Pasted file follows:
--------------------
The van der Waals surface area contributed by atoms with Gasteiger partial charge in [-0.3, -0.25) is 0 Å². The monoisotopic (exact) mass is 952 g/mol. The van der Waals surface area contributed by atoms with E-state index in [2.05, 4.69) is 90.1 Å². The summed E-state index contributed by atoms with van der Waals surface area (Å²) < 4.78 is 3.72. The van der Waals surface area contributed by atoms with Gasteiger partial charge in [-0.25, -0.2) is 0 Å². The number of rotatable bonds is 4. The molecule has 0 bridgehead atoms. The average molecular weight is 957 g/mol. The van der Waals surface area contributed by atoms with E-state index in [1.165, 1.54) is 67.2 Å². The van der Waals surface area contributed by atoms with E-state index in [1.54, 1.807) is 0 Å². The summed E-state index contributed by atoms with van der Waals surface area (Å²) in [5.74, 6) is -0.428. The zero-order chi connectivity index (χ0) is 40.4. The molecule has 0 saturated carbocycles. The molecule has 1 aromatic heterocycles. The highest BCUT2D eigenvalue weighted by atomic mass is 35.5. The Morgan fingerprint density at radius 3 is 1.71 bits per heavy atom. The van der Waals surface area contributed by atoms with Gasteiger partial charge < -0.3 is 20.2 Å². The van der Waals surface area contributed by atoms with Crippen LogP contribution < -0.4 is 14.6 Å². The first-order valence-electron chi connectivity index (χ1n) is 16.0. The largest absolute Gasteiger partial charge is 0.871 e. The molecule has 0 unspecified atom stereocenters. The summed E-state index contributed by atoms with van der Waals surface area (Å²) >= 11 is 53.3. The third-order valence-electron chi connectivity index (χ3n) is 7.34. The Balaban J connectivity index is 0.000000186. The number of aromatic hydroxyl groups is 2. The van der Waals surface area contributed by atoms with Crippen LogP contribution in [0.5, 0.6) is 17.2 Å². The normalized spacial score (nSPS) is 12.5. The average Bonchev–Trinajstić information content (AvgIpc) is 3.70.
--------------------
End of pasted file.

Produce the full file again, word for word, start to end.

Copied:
The van der Waals surface area contributed by atoms with Gasteiger partial charge in [-0.3, -0.25) is 0 Å². The monoisotopic (exact) mass is 952 g/mol. The van der Waals surface area contributed by atoms with E-state index in [2.05, 4.69) is 90.1 Å². The summed E-state index contributed by atoms with van der Waals surface area (Å²) < 4.78 is 3.72. The van der Waals surface area contributed by atoms with Gasteiger partial charge in [-0.25, -0.2) is 0 Å². The number of rotatable bonds is 4. The molecule has 0 bridgehead atoms. The average molecular weight is 957 g/mol. The van der Waals surface area contributed by atoms with E-state index in [1.165, 1.54) is 67.2 Å². The van der Waals surface area contributed by atoms with E-state index in [1.54, 1.807) is 0 Å². The summed E-state index contributed by atoms with van der Waals surface area (Å²) in [5.74, 6) is -0.428. The zero-order chi connectivity index (χ0) is 40.4. The molecule has 0 saturated carbocycles. The molecule has 1 aromatic heterocycles. The highest BCUT2D eigenvalue weighted by atomic mass is 35.5. The Morgan fingerprint density at radius 3 is 1.71 bits per heavy atom. The van der Waals surface area contributed by atoms with Gasteiger partial charge < -0.3 is 20.2 Å². The van der Waals surface area contributed by atoms with Crippen LogP contribution < -0.4 is 14.6 Å². The first-order valence-electron chi connectivity index (χ1n) is 16.0. The largest absolute Gasteiger partial charge is 0.871 e. The molecule has 0 unspecified atom stereocenters. The summed E-state index contributed by atoms with van der Waals surface area (Å²) >= 11 is 53.3. The third-order valence-electron chi connectivity index (χ3n) is 7.34. The Balaban J connectivity index is 0.000000186. The number of aromatic hydroxyl groups is 2. The van der Waals surface area contributed by atoms with Crippen LogP contribution in [0.5, 0.6) is 17.2 Å². The normalized spacial score (nSPS) is 12.5. The average Bonchev–Trinajstić information content (AvgIpc) is 3.70.